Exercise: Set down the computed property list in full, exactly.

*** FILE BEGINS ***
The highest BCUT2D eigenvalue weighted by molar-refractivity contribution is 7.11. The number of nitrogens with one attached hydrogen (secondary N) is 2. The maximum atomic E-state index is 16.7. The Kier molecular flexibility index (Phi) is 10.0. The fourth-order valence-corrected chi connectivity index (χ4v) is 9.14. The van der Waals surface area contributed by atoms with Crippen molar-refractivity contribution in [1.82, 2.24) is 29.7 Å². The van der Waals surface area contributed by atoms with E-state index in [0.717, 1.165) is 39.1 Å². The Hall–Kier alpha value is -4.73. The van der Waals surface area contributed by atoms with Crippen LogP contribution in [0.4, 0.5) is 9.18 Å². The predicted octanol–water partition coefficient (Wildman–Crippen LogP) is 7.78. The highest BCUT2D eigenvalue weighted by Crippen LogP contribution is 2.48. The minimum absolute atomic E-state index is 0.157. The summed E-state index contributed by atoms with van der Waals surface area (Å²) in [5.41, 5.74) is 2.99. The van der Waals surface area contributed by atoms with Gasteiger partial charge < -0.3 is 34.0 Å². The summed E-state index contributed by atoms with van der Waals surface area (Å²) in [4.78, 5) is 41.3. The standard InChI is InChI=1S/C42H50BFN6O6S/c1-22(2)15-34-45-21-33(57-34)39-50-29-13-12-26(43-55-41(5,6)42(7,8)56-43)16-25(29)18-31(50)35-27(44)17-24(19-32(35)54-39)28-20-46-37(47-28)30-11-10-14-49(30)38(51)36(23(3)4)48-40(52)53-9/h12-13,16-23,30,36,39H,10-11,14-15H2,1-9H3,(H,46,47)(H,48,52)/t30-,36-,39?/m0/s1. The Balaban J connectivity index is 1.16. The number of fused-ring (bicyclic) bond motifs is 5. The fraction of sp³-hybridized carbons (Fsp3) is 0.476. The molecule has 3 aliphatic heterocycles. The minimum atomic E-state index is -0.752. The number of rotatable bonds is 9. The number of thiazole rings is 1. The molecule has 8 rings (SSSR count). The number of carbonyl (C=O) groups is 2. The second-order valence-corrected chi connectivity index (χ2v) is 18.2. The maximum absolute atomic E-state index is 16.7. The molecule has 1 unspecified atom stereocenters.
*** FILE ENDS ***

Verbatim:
The highest BCUT2D eigenvalue weighted by molar-refractivity contribution is 7.11. The number of nitrogens with one attached hydrogen (secondary N) is 2. The maximum atomic E-state index is 16.7. The Kier molecular flexibility index (Phi) is 10.0. The fourth-order valence-corrected chi connectivity index (χ4v) is 9.14. The van der Waals surface area contributed by atoms with Crippen molar-refractivity contribution in [1.82, 2.24) is 29.7 Å². The van der Waals surface area contributed by atoms with E-state index in [0.717, 1.165) is 39.1 Å². The Hall–Kier alpha value is -4.73. The van der Waals surface area contributed by atoms with Crippen LogP contribution in [0.4, 0.5) is 9.18 Å². The predicted octanol–water partition coefficient (Wildman–Crippen LogP) is 7.78. The highest BCUT2D eigenvalue weighted by Crippen LogP contribution is 2.48. The minimum absolute atomic E-state index is 0.157. The summed E-state index contributed by atoms with van der Waals surface area (Å²) in [5.41, 5.74) is 2.99. The van der Waals surface area contributed by atoms with Gasteiger partial charge < -0.3 is 34.0 Å². The summed E-state index contributed by atoms with van der Waals surface area (Å²) in [4.78, 5) is 41.3. The standard InChI is InChI=1S/C42H50BFN6O6S/c1-22(2)15-34-45-21-33(57-34)39-50-29-13-12-26(43-55-41(5,6)42(7,8)56-43)16-25(29)18-31(50)35-27(44)17-24(19-32(35)54-39)28-20-46-37(47-28)30-11-10-14-49(30)38(51)36(23(3)4)48-40(52)53-9/h12-13,16-23,30,36,39H,10-11,14-15H2,1-9H3,(H,46,47)(H,48,52)/t30-,36-,39?/m0/s1. The Balaban J connectivity index is 1.16. The number of fused-ring (bicyclic) bond motifs is 5. The fraction of sp³-hybridized carbons (Fsp3) is 0.476. The molecule has 3 aliphatic heterocycles. The minimum atomic E-state index is -0.752. The number of rotatable bonds is 9. The number of thiazole rings is 1. The molecule has 8 rings (SSSR count). The number of carbonyl (C=O) groups is 2. The second-order valence-corrected chi connectivity index (χ2v) is 18.2. The maximum absolute atomic E-state index is 16.7. The molecule has 1 unspecified atom stereocenters.